Italy Part 1 – Mainland

All roads lead to Rome

October 2017

After spending time with Lucy’s family we caught a flight to Venice on a Tuesday evening and arrived in dark, foggy Italy. The visibility was so poor we only could see the massive buses seconds before they overtook us. The only route took us along a big A-road, which seemed rather suicidal in these conditions and so we decided to try our luck down a dirt track between some fields. After pushing and staggering through the darkness, we gave up on reaching the city and set up camp at 2am.





The next morning the weather hadn’t changed and we continued cycling in the fog. We reached a campsite outside Venice and spent the rest of the day exploring the city.




We set off towards Bologna under a grey sky. Somewhat unexpectedly, autumn had also descended in Italy, the falling leaves turning golden and the sun setting in the late afternoon.





We reached Bologna in the evening and found, against expectations, a spot to camp in an inner city park. Next to an abandoned building this spot seemed a bit conspicous. It got dark and while we were munching our pasta a light appeared in the abandoned building. Like a deer in a headlights we froze, listening carefully. Suddenly a shadow emerged from the bushes and a person walked straight towards our tent…

The alleged axe murderer turned out to be about 18, skinny, wearing a tracksuit and baseball cap. Seeing our heads poking out of the tent he was as surprised as we were. After a quick nod, he disappeared into the night, probably worrying we’d find out what he was hiding in the ruins of the building.


After a gourmet breakfast, we left Bologna the next morning and with it we left the week of clammy fog behind. Climbing up the hills towards Florence the sky opened up, timed perfectly for us to enjoy the beautiful landscape.




Finally the sun had broken through the clouds and warmed us during the day. It was only during the nights in the higher altitudes that we were reminded of the season, discovering frozen condensed water in our tent.


After reaching the highest point, around 1000m, we dropped down into Tuscany, reaching Florence in the late afternoon.




For our rest days in the renaissance capital, we had booked a hostel. We rolled into the front garden and were welcomed by another cycle tourer munching on bread and cheese.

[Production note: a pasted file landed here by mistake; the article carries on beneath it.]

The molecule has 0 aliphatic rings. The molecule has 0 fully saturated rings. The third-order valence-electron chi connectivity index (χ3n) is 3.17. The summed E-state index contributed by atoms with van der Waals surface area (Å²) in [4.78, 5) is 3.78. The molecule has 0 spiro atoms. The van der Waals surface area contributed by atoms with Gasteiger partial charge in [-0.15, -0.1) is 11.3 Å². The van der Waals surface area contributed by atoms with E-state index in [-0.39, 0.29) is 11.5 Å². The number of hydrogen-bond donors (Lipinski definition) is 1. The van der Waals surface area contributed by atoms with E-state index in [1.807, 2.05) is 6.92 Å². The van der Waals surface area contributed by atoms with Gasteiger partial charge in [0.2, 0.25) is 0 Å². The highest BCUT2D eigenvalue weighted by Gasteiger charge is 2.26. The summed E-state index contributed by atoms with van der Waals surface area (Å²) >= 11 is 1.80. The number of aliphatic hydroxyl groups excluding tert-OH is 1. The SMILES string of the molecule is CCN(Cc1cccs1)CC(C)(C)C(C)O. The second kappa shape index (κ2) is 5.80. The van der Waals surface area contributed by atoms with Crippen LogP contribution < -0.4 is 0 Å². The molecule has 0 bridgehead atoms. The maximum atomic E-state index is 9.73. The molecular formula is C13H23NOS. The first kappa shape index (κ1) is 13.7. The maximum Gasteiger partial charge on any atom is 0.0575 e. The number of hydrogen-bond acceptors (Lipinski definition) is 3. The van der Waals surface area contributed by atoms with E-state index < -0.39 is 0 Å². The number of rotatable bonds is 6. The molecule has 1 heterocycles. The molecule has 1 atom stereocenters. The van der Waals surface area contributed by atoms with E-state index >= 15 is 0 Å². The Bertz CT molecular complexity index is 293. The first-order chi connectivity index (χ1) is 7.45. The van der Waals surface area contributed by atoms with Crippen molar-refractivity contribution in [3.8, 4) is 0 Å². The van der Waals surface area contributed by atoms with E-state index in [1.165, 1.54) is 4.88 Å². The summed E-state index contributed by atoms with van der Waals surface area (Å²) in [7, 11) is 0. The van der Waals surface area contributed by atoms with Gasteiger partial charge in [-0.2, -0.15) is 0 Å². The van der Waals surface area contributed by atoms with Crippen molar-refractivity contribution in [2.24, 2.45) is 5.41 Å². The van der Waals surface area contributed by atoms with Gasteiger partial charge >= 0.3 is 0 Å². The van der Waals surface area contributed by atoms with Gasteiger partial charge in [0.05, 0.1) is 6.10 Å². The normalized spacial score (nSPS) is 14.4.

Jens has been on the road for 21 months cycling from his home town in Germany to Singapore and now was on his way back. He had cycled through East Europe, Turkey, all the -stans, China and Southeast Asia in company and solo, carrying endless stories and helpful tricks and tips.


The next morning, we also met Ornella, who was walking the pilgrim path Via Francigena. With a heavy backpack and walking 25–35km a day she was looking forward to some rest as much as we were.

Hidden community garden, growing herbs with fruity flavours. You could pick them to create your own herbal tea.




Florence was delightful and we spent many hours wandering through the city, enjoying the off season with less tourists around. We also completed our checklist of stuff we needed, only failing to find gas for our stove. Luckily Jens, the experienced cycle tourer, had the perfect solution and showed us how to build a entirely new alcohol stove, using only two beer cans.




A few beers and some instructions later, our new stove was burning bright!


We left Florence in the afternoon after waving our two new friends goodbye and followed the windy roads south towards Siena. It had drizzled a little and the roads were slippy. On a steep downwards curve it happened: Boom – Crash! Lucy lost control of the heavy rear of the bike and went head over heels down the road.


One leg down, we took our time through Tuscany, enjoying local wine and Pici-Pasta, and were visited by wild boar in the night.








We had no trouble taking our time. Despite the challenging hilly landscape, we could have spent weeks exploring the region. Every climb rewarded us with stunning views and every evening we set up camp in awe of the colourful sunsets.





Following the pilgrim path Via Francigena, we cycled through Siena and visited the natural hot springs of Bagno San Filippo and Saturnia. Between the muddy sulphur smelling pools, big limestone formations looked like frozen waterfalls, making the landscape surreal and unique.




Floating in the hot pools and enjoying nature, we decided to change plans. We had both heard fantastic things about cycling in Sardinia, so instead of continuing all the way to busy Rome, we hit the west coast just north of it in Civitavecchia to catch a ferry.

Still smelling like hot spring, celebrating our last night on Italian main land in a wine bar


The detour via Sardinia offered to be a far quieter option, with empty roads twisting through stunning landscapes. Oh and have I mentioned the white sand beaches, DIY cellar wine and illegal maggot cheese. More about that in Italy Pt. 2…

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